Happily Ever After is one of the last remaining brick and mortar doll stores anywhere. It is tucked into a charming part of Philly which (I believe) is part of Antique Row. Like so many other small businesses they have suffered from the massive movement to buying on-line. Ed, the owner, told me that there were once quite a few doll and toy stores in the area. Another devastating blow is being dealt to these stores by those manufacturers who are now selling directly to collectors, in some cases selling goods at the same price the dealers would be paying. For example, yesterday Tonner Doll offered some amazing deals on Basic Cami dolls. A collector could purchase a Cami for about $45. with free shipping. If that is what a doll dealer pays for the doll, how can they possibly sell it to a collector and hope to make money?
It is a serious conflict of interest. Why would you compete with your dealers? As a collector who shops for the best prices, I'm going to avoid a dealer who is selling a doll for more than I have to pay elsewhere. I may also wait to buy a product if I see that the price always drops. No one runs a business solely to have fun. Businesses exist to make money. I see both sides of the issue. Of course the collector benefits from lower prices but we lose dealers. How many of us have doll stores near home where we can go and see the dolls in person? Very few.
Back to the club meeting...
The theme was the Swinging 60's. We were asked to bring a doll that was either manufactured during that period of time or one that was dressed in an appropriate fashion. I brought a Somers and Field Willow doll called GoGo.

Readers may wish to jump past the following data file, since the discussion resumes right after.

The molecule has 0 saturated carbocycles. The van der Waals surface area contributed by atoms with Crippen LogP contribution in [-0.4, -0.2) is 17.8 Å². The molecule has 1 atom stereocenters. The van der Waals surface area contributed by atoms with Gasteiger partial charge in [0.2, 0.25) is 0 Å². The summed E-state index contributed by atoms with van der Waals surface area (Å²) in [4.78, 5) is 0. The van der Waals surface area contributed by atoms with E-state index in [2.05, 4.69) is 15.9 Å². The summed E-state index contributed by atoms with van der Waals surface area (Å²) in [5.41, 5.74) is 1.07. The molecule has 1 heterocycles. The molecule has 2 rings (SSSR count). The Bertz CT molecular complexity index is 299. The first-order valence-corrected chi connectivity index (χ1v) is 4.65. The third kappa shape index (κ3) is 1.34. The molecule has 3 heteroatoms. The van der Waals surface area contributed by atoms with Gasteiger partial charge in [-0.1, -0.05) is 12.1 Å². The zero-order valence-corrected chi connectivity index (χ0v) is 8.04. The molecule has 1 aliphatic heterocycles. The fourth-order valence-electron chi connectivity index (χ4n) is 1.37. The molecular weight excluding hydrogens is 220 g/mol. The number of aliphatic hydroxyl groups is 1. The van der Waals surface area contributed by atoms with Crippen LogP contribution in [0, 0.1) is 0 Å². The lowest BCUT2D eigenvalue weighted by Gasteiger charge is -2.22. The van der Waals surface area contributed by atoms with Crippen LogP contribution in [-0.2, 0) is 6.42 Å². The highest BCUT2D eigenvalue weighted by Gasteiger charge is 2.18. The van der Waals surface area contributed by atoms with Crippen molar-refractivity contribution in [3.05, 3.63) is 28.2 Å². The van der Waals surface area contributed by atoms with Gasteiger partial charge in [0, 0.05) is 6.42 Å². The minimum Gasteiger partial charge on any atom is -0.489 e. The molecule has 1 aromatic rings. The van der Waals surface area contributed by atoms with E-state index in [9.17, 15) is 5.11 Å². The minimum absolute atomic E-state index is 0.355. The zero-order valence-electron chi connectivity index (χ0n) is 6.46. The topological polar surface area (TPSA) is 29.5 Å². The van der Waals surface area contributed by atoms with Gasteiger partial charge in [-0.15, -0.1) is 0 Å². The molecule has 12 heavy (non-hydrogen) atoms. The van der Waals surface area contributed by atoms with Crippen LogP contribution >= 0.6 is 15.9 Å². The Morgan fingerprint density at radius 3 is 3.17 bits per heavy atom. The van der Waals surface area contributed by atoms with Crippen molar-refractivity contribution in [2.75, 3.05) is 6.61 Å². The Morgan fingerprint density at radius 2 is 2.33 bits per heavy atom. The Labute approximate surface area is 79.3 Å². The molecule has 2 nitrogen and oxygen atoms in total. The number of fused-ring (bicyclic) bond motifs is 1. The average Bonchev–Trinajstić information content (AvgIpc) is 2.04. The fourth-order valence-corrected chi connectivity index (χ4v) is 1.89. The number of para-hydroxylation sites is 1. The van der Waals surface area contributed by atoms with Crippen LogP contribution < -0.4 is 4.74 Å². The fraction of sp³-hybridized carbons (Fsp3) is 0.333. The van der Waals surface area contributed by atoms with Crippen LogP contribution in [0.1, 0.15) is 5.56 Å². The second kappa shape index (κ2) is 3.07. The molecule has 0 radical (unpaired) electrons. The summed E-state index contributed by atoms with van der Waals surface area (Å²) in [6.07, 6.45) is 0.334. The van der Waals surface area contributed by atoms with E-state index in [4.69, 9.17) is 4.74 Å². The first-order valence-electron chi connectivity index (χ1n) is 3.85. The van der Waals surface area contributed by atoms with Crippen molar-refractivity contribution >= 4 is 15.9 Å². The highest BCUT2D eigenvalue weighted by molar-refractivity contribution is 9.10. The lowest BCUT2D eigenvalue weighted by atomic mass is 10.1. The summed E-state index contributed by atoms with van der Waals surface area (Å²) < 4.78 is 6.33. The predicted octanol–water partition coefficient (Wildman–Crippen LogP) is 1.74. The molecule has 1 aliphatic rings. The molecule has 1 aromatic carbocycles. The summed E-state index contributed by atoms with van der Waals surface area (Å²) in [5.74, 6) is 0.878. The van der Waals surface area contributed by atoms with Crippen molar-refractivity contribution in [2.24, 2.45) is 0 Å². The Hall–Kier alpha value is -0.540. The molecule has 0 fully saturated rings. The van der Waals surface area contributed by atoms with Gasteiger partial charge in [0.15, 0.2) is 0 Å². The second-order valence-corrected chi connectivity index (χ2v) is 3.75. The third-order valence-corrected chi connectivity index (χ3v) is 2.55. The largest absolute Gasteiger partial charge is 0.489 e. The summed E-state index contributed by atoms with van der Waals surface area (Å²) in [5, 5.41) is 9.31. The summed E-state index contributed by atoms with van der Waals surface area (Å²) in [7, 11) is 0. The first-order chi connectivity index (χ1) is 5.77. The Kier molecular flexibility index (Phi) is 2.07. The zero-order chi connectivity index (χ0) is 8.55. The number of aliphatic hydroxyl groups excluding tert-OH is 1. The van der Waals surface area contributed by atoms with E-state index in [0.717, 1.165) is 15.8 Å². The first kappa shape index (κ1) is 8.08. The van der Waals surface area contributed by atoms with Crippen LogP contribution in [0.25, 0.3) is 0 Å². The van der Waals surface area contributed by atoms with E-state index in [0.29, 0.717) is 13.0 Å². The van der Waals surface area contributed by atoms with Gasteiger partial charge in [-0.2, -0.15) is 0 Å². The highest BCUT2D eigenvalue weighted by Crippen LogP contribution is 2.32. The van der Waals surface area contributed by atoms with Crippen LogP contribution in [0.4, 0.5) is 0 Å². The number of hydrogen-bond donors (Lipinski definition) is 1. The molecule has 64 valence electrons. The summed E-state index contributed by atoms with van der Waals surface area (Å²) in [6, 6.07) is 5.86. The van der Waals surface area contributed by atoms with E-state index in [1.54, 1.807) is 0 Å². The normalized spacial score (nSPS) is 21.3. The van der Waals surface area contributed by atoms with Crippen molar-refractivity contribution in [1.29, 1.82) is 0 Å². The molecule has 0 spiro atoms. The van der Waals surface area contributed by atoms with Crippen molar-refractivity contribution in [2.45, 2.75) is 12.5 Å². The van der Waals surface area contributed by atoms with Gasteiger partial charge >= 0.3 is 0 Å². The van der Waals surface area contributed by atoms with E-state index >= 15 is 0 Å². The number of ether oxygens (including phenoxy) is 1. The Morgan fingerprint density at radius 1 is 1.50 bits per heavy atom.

The presenter dressed as a hippie and also brought along a load of dolls manufactured in the 1960's, most of which I had never heard of before.
We ate pizza and cheesecake and had Show and Tell. That was fun.
|Chew and Tell|
A point I want to emphasize is the value of seeing the broader picture of the doll world. You may know that my collection is quite eclectic but doesn't include any vintage dolls. A good percentage of the attendees who were there last night are vintage collectors. The benefit of the mix is you realize that your little world of modern fashion dolls is but a tiny fraction of the doll collecting world. I've come across collectors wouldn't spend a minute of their time looking at dolls they don't collect. I admit to sometimes being one of those collectors. I laugh at the reborn dolls - they do freak me out. I've only seen vintage French dolls from 18th and 19th centuries in museums. I put down the cheap Barbie dolls without articulation. I don't care for vintage Barbie and know nothing about them but I appreciate the love others have for these dolls. There's a place for all of them. My dolls aren't better than your dolls; they're just mine.
I could definitely fall for these Mignonettes:
Sigh...look at this on eBay: http://www.ebay.com/itm/Old-little-box-with-French-Mignonette-and-accessories-/300919212231?pt=US_Dolls_Bears_Toys&hash=item46102ec8c7
I'd definitely have to play with these. Why did I look?